Since they are critical components of today’s societies, interethnic relations can exert a great effect on the stability and harmony of a given social system. For multi-ethnic countries like China, achieving harmonious relations among different ethnic groups is an important but difficult task. Intergroup contact has been confirmed as one of the most effective prejudice reduction strategies across different target groups, situations, and cultural contexts, especially when the four optimal conditions, equal status, cooperation, common goals, and institutional support, are present. However, past contact research is biased because its predominant focus is on positive contact; insufficient attention has been paid to the examination of negative contact, especially in China. Moreover, much of the prior research has focused on intergroup contact from the perspective of majority groups. To address these limitations, this article tested the effects of positive and negative contact from the points of view of both majority and minority groups, and intergroup efficacy was examined as a mediator in positive and negative contact effects.
Two studies were conducted within two interethnic backgrounds on six samples in total. They were 448 Han (Mage = 20.3, SD = 1.66) and 375 Uyghur (Mage = 21.7, SD = 1.75) from several inland cities, and 791 Han (Mage = 20.1, SD = 1.23) and 901 Uyghur (Mage = 20.8, SD = 1.19) from Xinjiang Province of Study 1, 957 Han (Mage = 15.7, SD = 1.80) and 565 Hui (Mage = 15.9, SD = 1.91) from Ningxia Province of Study 2. All participants completed a battery of self-report questionnaires measuring their positive and negative interethnic contact experiences, interethnic self-efficacy, and intention of interethnic contact. All the measures in the present study showed good reliability and validity for each sample. Data were then analyzed using descriptive statistics, dependent t-test, correlation coefficients comparison, and path analysis to test the hypotheses related to the valence of contact and the role of efficacy.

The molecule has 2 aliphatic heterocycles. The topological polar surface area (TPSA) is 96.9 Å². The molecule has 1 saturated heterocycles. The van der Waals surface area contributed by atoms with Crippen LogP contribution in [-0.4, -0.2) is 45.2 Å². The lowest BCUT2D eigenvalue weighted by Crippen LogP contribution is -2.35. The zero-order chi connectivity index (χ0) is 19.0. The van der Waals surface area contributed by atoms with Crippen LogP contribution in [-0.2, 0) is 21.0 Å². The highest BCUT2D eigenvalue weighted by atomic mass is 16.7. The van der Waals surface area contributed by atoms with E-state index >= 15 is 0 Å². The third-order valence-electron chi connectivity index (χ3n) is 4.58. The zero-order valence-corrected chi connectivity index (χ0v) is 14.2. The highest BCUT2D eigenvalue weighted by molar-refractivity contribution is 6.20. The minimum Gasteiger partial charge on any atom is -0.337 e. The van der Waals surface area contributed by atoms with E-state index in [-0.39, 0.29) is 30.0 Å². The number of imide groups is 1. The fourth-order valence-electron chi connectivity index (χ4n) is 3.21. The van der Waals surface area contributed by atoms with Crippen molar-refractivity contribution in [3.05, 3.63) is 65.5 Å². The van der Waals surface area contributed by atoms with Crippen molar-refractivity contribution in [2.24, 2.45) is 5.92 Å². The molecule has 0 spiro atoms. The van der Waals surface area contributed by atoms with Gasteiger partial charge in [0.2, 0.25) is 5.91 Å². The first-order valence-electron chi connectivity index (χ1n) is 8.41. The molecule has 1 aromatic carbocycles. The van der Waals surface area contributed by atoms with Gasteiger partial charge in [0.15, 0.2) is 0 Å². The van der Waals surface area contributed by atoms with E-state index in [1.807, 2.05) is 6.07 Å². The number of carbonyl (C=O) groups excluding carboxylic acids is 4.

he results indicated that: (1) the quantity of positive interethnic contact was significantly much more than negative interethnic contact in all six samples. The weighted average effect size measured by Cohen’s d was 1.75. (2) The correlations between positive interethnic contact and intention of interethnic contact in all six samples were positively significant with medium sizes; the correlations between negative interethnic contact and intention of interethnic contact in all six samples were negatively significant with small sizes, with weighted average rs 0.57 and -0.24 respectively. (3) Valence asymmetry effect showed positive interethnic contact’s effects on enhancing intention of interethnic contact were greater than negative interethnic contact’s effects on weakening intention of interethnic contact. The weighted average r difference was 0.38. (4) Positive and negative interethnic contact exerted significant indirect effects on intention of interethnic contact via interethnic self-efficacy with weighted average indirect effects of 0.13 and -0.08 respectively; positive and negative interethnic contact could also affect intention of interethnic contact directly. (5) Positive and negative interethnic contacts’ effects on intention of interethnic contact were stronger among Han compared with Uyghur in Xinjiang, and positive contact’s effect was significantly lower among Han than Hui in Ningxia. No significant differences were found between majority and minority samples in inland samples on both effects, and no significant difference was found in Ningxia samples on negative contact’s effect. In general, the moderation effect of the majority-minority status was not supported.
Research into the effects of positive and negative interethnic contact and the mediating role of interethnic self-efficacy demonstrates both theoretical and practical implications. Theoretically, conducting research taking into positive and negative interethnic contact simultaneously could not only serve as a response to the call for strengthening negative contact research, but more importantly, it enriches intergroup contact theory through acquiring evidence from Chinese ethnic background and contributes to a comprehensive understanding of intergroup contact. Practically, the findings presented above suggest that to achieve harmonious interethnic relations, effective measures can be taken to promote positive interethnic contacts and prevent negative interethnic contacts through increased interethnic self-efficacy or directly enhancing the contact intention.